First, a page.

“The Catholic Church is the largest social service provider in Maryland,” said Dempsey.
“Our concern is for the vulnerable in our society.”

The charity doesn’t stop at the local level. Catholic Relief Services, based out of Baltimore, is one of the largest international outreach programs in the country and church’s official overseas relief organization. While CRS focuses its services abroad and raises money from American Catholics, this organization also receives the majority of its budget — 72% in fact — from the U.S. government.

CRS, like Catholic Charities, offers a broad range of disaster relief services — from food aid and health care to human trafficking prevention.

A matter of smart spending

Without government funding, many of these social service groups wouldn’t have as much financial muscle to provide services to people, and without these charities, the need to provide public social services would be far beyond the government’s capacity.

“The partnership between the religious community and the state government is an acknowledgement of the important role the diverse religious communities play in society and particularly in serving the needs of the people,” said Executive Director of Maryland Catholic Conference Mary Ellen Russell. “The state could not possibly meet all the needs of the vulnerable in our society without the help of these groups.”

Catholic Charities and other religious-affiliated groups are often able to provide social services to the public more cost efficiently than state programs, Russell said.

“I think it’s often the case that a nonprofit in the business of caring for the poor and the vulnerable can provide those services in a less costly way than the government can,” said Russell. “In part that’s because, while nonprofit groups rely on very professional staff, they also rely on an enormous volunteer base.”

Russell also feels that charity groups tend to spend their money more directly.

But as need grows, some social service groups wonder if they will be able to continue providing services to everyone seeking help.

“Our numbers of benevolent care grow every year,” said Malengo. “There’s going to be more need, more people, and the question becomes: How do you provide for that?”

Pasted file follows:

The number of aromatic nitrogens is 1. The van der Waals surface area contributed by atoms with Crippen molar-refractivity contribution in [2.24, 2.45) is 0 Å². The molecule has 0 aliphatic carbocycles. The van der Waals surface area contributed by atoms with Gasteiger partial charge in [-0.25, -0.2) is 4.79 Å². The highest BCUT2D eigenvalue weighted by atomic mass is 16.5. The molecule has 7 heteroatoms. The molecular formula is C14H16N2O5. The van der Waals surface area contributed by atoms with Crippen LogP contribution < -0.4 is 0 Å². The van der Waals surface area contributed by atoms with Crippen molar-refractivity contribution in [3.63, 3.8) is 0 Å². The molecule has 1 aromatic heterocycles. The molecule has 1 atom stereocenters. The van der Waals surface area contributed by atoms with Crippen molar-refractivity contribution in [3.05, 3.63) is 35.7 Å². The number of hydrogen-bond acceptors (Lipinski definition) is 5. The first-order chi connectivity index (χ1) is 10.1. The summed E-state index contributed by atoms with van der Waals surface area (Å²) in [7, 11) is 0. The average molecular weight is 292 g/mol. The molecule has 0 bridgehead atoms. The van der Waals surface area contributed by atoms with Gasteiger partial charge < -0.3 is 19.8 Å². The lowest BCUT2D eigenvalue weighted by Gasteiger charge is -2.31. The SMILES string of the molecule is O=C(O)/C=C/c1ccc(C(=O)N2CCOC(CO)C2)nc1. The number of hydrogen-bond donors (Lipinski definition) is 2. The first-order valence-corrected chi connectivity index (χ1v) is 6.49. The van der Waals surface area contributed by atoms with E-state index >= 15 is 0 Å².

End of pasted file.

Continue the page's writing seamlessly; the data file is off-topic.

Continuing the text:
The community niche approach

The Associated, a coalition of Jewish charities, has responded to that increasing need by identifying a very specific demographic and limiting their outreach, to be more efficient financially.

“I can tell you for sure that both Catholic Charities’ and the Associated’s systems are very very cost efficient,” said Art Abramson, executive director of the Associated.

The Associated, in contrast to Catholic Charities, receives a very limited amount of state funding.

“Every dime we get through public sources has to meet certain conditions and chief among them is that we’re open to serving everyone,” he said.

Abramson explained that the Associated primarily serves the Jewish population and therefore doesn’t accept much government funding.

“We’re not trying to ask for more than we think is necessary for the population that we serve,” said Abramson.

About The Author

Len Lazarick

Len Lazarick was the founding editor and publisher of and is currently the president of its nonprofit corporation and chairman of its board He was formerly the State House bureau chief of the daily Baltimore Examiner from its start in April 2006 to its demise in February 2009. He was a copy editor on the national desk of the Washington Post for eight years before that, and has spent decades covering Maryland politics and government.